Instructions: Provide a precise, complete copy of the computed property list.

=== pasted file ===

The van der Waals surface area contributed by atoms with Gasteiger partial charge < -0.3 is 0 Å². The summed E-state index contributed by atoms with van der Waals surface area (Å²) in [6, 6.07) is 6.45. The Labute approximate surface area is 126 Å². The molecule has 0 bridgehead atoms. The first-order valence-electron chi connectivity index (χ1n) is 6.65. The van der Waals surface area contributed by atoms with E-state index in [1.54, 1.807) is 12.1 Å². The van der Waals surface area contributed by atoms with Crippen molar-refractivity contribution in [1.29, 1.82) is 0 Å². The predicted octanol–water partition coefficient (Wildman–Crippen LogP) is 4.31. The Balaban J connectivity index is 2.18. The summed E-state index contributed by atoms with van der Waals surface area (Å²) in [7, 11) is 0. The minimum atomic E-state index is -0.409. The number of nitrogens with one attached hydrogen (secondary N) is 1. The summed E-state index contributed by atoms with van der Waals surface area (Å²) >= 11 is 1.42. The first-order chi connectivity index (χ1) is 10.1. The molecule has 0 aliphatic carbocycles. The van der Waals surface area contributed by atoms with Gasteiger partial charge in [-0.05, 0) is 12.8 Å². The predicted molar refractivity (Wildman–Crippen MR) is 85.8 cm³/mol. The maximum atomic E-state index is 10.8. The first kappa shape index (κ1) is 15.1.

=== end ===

The van der Waals surface area contributed by atoms with Gasteiger partial charge < -0.3 is 0 Å². The summed E-state index contributed by atoms with van der Waals surface area (Å²) in [6, 6.07) is 6.45. The Labute approximate surface area is 126 Å². The molecule has 0 bridgehead atoms. The first-order valence-electron chi connectivity index (χ1n) is 6.65. The van der Waals surface area contributed by atoms with E-state index in [1.54, 1.807) is 12.1 Å². The van der Waals surface area contributed by atoms with Crippen molar-refractivity contribution in [1.29, 1.82) is 0 Å². The predicted octanol–water partition coefficient (Wildman–Crippen LogP) is 4.31. The Balaban J connectivity index is 2.18. The summed E-state index contributed by atoms with van der Waals surface area (Å²) in [7, 11) is 0. The minimum atomic E-state index is -0.409. The number of nitrogens with one attached hydrogen (secondary N) is 1. The summed E-state index contributed by atoms with van der Waals surface area (Å²) >= 11 is 1.42. The first-order chi connectivity index (χ1) is 10.1. The molecule has 0 aliphatic carbocycles. The van der Waals surface area contributed by atoms with Gasteiger partial charge in [-0.05, 0) is 12.8 Å². The predicted molar refractivity (Wildman–Crippen MR) is 85.8 cm³/mol. The maximum atomic E-state index is 10.8. The first kappa shape index (κ1) is 15.1.